One way to provide space for MSHA in preventing armed conflicts is by identifying actors who are directly or indirectly involved in conflict formation and negative conflict transformation. Once such actors are identified, whether individual, civil society groups, political parties, organizations or state authorities, it will become possible for their meaningful engagement. Violence and armed conflicts in parts of Karachi particularly in the conflict zone of Lyari and Orangi requires the pursuance of MSHA so that various groups involved in such conflicts so that vulnerable segments of society namely women, children, minorities and youths do not suffer endlessly.

* Professor of International Relations and Director, Program on Peace Studies and Conflict Resolution.

 

ABSTRACT # 3

WORKSHOP ON THE CHALLENGE OF CONFLICT PREVENTION IN PAKISTAN: A CASE STUDY OF KARACHI
ORGANIZED BY THE PROGRAM ON PEACE STUDIES AND CONFLICT RESOLUTION, DEPARTMENT OF INTERNATIONAL RELATIONS, UNIVERSITY OF KARACHI IN COLLABORATION WITH THE GLOBAL PARTNERSHIP FOR THE PREVENTION OF ARMED CONFLICTS
DECEMBER 23, 2014

 

PREVENTIVE ACTION AND MULTI-STAKEHOLDER APPROACH: A REGIONAL PERSPECTIVE BY
AARANYA RAJASINGAM*

 

While the 2014 Global Peace Index marks South Asia as one of the least peaceful regions of the world, it also accepts that from 2008 the index has witnessed the reduction in peace indicators globally. Peace, ironically, has become, more and more, a myth sought after by people worldwide, who are caught in the middle of cyclical, long term, violent conflicts, in the 21st century. There have been many developments in the area of peace-building since the end of WW II, particularly in the realms of international governance and justice, which have attempted to form checks and balances targeted at curtailing rogue practices. However, at times these very strategies for peace have led to new conflicts or exacerbated old ones.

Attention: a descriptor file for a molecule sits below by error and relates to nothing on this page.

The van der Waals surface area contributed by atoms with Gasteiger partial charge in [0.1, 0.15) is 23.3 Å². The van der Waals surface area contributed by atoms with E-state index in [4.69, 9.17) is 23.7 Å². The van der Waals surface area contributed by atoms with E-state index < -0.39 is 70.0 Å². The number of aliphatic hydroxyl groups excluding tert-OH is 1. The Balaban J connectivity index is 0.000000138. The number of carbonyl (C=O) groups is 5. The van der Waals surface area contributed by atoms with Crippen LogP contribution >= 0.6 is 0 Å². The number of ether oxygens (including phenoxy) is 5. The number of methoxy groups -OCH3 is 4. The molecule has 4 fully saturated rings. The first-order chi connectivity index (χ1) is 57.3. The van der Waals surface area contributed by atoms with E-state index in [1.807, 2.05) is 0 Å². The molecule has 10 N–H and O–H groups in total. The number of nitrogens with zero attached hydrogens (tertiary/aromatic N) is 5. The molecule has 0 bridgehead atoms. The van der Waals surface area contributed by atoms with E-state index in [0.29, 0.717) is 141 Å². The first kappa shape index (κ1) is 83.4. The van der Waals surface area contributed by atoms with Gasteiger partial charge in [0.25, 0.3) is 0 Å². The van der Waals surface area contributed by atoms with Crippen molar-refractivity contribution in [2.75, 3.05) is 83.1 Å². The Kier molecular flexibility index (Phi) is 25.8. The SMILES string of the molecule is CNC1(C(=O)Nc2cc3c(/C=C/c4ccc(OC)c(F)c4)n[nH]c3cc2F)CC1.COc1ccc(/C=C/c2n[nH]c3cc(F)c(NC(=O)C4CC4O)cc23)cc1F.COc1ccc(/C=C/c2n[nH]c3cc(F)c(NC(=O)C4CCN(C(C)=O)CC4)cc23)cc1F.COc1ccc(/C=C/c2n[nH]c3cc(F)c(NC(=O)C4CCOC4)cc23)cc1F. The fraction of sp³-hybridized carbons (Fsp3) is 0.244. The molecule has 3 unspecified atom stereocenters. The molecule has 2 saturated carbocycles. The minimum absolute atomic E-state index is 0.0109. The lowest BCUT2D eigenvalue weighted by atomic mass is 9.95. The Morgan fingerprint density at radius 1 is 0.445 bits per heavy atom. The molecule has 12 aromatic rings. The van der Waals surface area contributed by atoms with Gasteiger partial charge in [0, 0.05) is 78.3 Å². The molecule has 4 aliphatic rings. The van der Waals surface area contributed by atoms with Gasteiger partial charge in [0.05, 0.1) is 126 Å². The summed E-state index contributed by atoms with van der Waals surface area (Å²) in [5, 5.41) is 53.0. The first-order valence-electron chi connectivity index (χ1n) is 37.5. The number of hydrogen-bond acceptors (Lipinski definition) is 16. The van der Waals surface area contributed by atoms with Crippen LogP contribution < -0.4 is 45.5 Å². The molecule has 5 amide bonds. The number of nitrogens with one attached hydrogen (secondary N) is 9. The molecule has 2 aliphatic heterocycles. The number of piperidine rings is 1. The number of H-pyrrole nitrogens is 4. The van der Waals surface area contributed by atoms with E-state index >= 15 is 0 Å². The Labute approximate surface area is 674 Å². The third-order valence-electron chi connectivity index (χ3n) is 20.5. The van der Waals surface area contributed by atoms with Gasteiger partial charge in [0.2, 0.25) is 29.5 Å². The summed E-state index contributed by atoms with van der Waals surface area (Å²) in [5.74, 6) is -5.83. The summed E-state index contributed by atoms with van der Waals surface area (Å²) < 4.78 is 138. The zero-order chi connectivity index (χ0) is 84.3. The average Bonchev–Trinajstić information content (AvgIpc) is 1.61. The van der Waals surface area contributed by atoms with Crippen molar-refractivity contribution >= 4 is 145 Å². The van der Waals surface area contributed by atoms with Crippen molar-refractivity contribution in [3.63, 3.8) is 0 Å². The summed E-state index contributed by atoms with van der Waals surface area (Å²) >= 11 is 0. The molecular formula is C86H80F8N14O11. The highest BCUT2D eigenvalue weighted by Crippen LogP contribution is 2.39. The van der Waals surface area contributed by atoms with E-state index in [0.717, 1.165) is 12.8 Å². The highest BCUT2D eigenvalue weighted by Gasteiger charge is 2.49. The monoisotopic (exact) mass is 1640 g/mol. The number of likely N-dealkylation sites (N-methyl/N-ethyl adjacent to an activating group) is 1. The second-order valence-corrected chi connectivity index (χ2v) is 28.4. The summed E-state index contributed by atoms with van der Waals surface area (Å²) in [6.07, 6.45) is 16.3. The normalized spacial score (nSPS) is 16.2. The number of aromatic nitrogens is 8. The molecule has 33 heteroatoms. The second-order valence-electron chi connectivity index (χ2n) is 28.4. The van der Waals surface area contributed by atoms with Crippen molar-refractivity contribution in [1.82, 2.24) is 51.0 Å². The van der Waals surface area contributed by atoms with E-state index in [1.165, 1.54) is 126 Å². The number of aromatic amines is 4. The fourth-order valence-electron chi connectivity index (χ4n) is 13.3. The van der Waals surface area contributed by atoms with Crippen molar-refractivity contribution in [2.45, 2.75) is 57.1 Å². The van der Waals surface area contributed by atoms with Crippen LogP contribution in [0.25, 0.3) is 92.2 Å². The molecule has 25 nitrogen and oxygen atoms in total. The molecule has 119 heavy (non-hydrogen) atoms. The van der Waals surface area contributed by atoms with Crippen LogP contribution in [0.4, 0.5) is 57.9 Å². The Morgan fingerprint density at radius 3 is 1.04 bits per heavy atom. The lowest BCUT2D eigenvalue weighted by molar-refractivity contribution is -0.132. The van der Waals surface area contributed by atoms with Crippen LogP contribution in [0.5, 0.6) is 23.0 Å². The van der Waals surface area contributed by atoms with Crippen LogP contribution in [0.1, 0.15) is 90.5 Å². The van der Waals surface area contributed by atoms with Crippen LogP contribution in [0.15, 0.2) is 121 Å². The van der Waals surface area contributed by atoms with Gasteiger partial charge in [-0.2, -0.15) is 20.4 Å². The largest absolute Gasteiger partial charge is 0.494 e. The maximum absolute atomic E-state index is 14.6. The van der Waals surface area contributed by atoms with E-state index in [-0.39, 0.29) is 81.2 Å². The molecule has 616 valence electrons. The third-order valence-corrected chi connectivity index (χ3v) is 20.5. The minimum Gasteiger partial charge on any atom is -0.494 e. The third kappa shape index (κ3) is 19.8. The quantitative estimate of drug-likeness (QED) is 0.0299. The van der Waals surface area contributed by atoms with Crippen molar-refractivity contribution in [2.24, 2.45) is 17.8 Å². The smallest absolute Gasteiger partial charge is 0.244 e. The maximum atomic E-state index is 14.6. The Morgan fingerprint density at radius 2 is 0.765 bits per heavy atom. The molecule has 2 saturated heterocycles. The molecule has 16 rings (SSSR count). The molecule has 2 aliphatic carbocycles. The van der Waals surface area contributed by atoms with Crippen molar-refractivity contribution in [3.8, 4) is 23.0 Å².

In South Asia, the growing economic, military and nuclear power and technology in the region have meant that the stakes of conflict have risen rapidly in the region. The potential to do greater harm is higher and comparatively fewer efforts have been taken to implement a regional mechanism looking at conflict prevention, management and resolution.  The regional bloc, the South Asian Association for Regional Cooperation (SAARC), remains hostage to tensions among member states and its gains minimal. It lags behind many of the neighboring regional blocs such as the Association of Southeast Asian Nations (ASEAN) and the more recent Shanghai Cooperation Organization (SCO) in Central Asia on security and peace issues. For any conflict prevention strategy to be implemented effectively on a regional level there has to be a regional architecture in place that facilitates that cooperation through incentives and rewards.  Without the infrastructure to support peace-building ties, the onus is really placed on more powerful countries to initiate bilateral ties- which don’t naturally facilitate regional cooperation in the long term in the region.
The Multi-Stakeholder (MSH) Approach has gained currency in a very large way among peace-building communities worldwide for its ability to enhance participation of individuals and groups and providing avenues for negotiation. This reduces opportunities available for violent conflict. Though on a regional level there is much to be desired, this approach has significant traction on local and national levels in all the countries of the region. Particularly, this paper will focus on two national-level MSH approaches that are currently underway in the post-war context in the region: Nepal and Sri Lanka. Both countries have emerged from protracted violent conflicts and their response to post-war peace-building and reconciliation are evidence of the potential of such process as well as its challenges within particular socio-political contexts. This paper will seek to understand what is the MSH approach and what form has it taken in these two countries on a National Level? What has been the outcome of its adoption in reconciliation initiatives? What are the challenges for its implementation and impediments to its success? Should it be made more sustainable and what are the requirements to do so?

* Program Officer, Regional Center for Strategic Studies, Colombo, Sri Lanka.

 

ABSTRACT # 4

WORKSHOP ON THE CHALLENGE OF CONFLICT PREVENTION IN PAKISTAN: A CASE STUDY OF KARACHI
ORGANIZED BY THE PROGRAM ON PEACE STUDIES AND CONFLICT RESOLUTION, DEPARTMENT OF INTERNATIONAL RELATIONS, UNIVERSITY OF KARACHI IN COLLABORATION WITH THE GLOBAL PARTNERSHIP FOR THE PREVENTION OF ARMED CONFLICTS
DECEMBER 23, 2014

 

ENGAGING YOUTHS IN PEACE BUILDING AND CONFLICT PREVENTION
BY DR. NAJAM ABBAS*


My paper aims to to analyze parameters promoting optimal youth participation in the society which could potentially contribute to keep them away from violence and conflict. Basically, the research seeks to answer the question why despite being the largest demographic component of the society the youth remain disenfranchised in Pakistan. My fieldwork has been about youth choices [lack thereof] and consequences of disenfranchisement and marginalization.